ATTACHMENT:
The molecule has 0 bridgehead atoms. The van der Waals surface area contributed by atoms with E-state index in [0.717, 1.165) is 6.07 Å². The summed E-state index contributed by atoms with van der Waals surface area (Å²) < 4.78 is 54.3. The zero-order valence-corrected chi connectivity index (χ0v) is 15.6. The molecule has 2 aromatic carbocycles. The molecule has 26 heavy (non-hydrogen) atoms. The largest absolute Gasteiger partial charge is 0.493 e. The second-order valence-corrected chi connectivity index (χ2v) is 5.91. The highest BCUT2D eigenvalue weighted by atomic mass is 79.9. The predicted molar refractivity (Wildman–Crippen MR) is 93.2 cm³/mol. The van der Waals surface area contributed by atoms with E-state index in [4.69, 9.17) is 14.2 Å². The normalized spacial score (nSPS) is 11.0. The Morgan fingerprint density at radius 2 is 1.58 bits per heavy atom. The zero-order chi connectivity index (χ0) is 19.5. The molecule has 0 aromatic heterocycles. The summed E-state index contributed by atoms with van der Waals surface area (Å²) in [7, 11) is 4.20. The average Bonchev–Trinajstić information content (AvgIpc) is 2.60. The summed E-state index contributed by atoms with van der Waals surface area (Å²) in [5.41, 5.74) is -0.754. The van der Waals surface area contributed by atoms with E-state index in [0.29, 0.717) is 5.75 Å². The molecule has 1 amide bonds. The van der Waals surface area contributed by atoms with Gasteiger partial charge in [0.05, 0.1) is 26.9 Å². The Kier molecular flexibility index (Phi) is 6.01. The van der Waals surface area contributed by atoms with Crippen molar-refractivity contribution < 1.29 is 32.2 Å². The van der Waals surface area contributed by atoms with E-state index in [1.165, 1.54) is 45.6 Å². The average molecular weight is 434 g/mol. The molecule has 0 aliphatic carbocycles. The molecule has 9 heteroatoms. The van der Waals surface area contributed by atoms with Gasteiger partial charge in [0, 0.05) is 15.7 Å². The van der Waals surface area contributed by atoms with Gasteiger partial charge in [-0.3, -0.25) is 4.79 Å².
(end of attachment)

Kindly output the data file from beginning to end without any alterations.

The molecule has 0 bridgehead atoms. The van der Waals surface area contributed by atoms with E-state index in [0.717, 1.165) is 6.07 Å². The summed E-state index contributed by atoms with van der Waals surface area (Å²) < 4.78 is 54.3. The zero-order valence-corrected chi connectivity index (χ0v) is 15.6. The molecule has 2 aromatic carbocycles. The molecule has 26 heavy (non-hydrogen) atoms. The largest absolute Gasteiger partial charge is 0.493 e. The second-order valence-corrected chi connectivity index (χ2v) is 5.91. The highest BCUT2D eigenvalue weighted by atomic mass is 79.9. The predicted molar refractivity (Wildman–Crippen MR) is 93.2 cm³/mol. The van der Waals surface area contributed by atoms with E-state index in [4.69, 9.17) is 14.2 Å². The normalized spacial score (nSPS) is 11.0. The Morgan fingerprint density at radius 2 is 1.58 bits per heavy atom. The zero-order chi connectivity index (χ0) is 19.5. The molecule has 0 aromatic heterocycles. The summed E-state index contributed by atoms with van der Waals surface area (Å²) in [7, 11) is 4.20. The average Bonchev–Trinajstić information content (AvgIpc) is 2.60. The summed E-state index contributed by atoms with van der Waals surface area (Å²) in [5.41, 5.74) is -0.754. The van der Waals surface area contributed by atoms with E-state index in [0.29, 0.717) is 5.75 Å². The molecule has 1 amide bonds. The van der Waals surface area contributed by atoms with Gasteiger partial charge in [0.05, 0.1) is 26.9 Å². The Kier molecular flexibility index (Phi) is 6.01. The van der Waals surface area contributed by atoms with Crippen molar-refractivity contribution < 1.29 is 32.2 Å². The van der Waals surface area contributed by atoms with E-state index in [1.165, 1.54) is 45.6 Å². The average molecular weight is 434 g/mol. The molecule has 0 aliphatic carbocycles. The molecule has 9 heteroatoms. The van der Waals surface area contributed by atoms with Gasteiger partial charge in [0, 0.05) is 15.7 Å². The van der Waals surface area contributed by atoms with Gasteiger partial charge in [-0.3, -0.25) is 4.79 Å².